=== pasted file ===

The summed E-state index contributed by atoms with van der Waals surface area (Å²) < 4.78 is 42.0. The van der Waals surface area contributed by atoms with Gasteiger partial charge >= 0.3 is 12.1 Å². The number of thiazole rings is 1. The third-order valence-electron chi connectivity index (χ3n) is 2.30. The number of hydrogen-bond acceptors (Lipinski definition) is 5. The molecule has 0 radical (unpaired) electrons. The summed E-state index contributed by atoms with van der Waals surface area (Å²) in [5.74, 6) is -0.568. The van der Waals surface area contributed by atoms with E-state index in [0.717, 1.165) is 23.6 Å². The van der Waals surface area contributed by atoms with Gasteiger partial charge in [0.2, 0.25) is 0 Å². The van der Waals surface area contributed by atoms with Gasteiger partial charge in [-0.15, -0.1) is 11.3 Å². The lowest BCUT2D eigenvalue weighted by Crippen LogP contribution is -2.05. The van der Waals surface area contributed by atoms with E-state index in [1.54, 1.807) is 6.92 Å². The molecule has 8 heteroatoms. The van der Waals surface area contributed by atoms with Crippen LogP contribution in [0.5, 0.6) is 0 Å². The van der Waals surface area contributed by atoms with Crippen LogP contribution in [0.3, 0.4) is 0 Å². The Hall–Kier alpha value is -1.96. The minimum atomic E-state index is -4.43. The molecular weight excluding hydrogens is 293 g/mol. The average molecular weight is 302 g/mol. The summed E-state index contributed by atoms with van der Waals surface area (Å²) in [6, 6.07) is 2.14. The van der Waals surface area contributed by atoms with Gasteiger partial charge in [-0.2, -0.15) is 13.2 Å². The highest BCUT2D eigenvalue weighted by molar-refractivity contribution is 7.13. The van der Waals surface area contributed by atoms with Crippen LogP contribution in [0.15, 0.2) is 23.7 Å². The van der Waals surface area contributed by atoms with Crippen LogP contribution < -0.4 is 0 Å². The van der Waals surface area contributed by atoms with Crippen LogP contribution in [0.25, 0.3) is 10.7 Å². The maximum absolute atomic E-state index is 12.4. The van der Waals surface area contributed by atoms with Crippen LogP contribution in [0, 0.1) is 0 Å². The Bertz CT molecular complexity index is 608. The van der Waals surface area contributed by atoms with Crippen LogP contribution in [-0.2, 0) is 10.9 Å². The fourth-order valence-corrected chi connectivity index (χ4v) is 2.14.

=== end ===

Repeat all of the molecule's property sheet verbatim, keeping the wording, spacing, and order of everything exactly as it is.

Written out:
The summed E-state index contributed by atoms with van der Waals surface area (Å²) < 4.78 is 42.0. The van der Waals surface area contributed by atoms with Gasteiger partial charge >= 0.3 is 12.1 Å². The number of thiazole rings is 1. The third-order valence-electron chi connectivity index (χ3n) is 2.30. The number of hydrogen-bond acceptors (Lipinski definition) is 5. The molecule has 0 radical (unpaired) electrons. The summed E-state index contributed by atoms with van der Waals surface area (Å²) in [5.74, 6) is -0.568. The van der Waals surface area contributed by atoms with E-state index in [0.717, 1.165) is 23.6 Å². The van der Waals surface area contributed by atoms with Gasteiger partial charge in [0.2, 0.25) is 0 Å². The van der Waals surface area contributed by atoms with Gasteiger partial charge in [-0.15, -0.1) is 11.3 Å². The lowest BCUT2D eigenvalue weighted by Crippen LogP contribution is -2.05. The van der Waals surface area contributed by atoms with E-state index in [1.54, 1.807) is 6.92 Å². The molecule has 8 heteroatoms. The van der Waals surface area contributed by atoms with Crippen LogP contribution in [0.5, 0.6) is 0 Å². The van der Waals surface area contributed by atoms with Crippen LogP contribution in [0.3, 0.4) is 0 Å². The Hall–Kier alpha value is -1.96. The minimum atomic E-state index is -4.43. The molecular weight excluding hydrogens is 293 g/mol. The average molecular weight is 302 g/mol. The summed E-state index contributed by atoms with van der Waals surface area (Å²) in [6, 6.07) is 2.14. The van der Waals surface area contributed by atoms with Gasteiger partial charge in [-0.2, -0.15) is 13.2 Å². The highest BCUT2D eigenvalue weighted by molar-refractivity contribution is 7.13. The van der Waals surface area contributed by atoms with Crippen LogP contribution in [0.15, 0.2) is 23.7 Å². The van der Waals surface area contributed by atoms with Crippen LogP contribution < -0.4 is 0 Å². The van der Waals surface area contributed by atoms with Crippen LogP contribution in [0.25, 0.3) is 10.7 Å². The maximum absolute atomic E-state index is 12.4. The van der Waals surface area contributed by atoms with Crippen LogP contribution in [0, 0.1) is 0 Å². The Bertz CT molecular complexity index is 608. The van der Waals surface area contributed by atoms with Crippen LogP contribution in [-0.2, 0) is 10.9 Å². The fourth-order valence-corrected chi connectivity index (χ4v) is 2.14.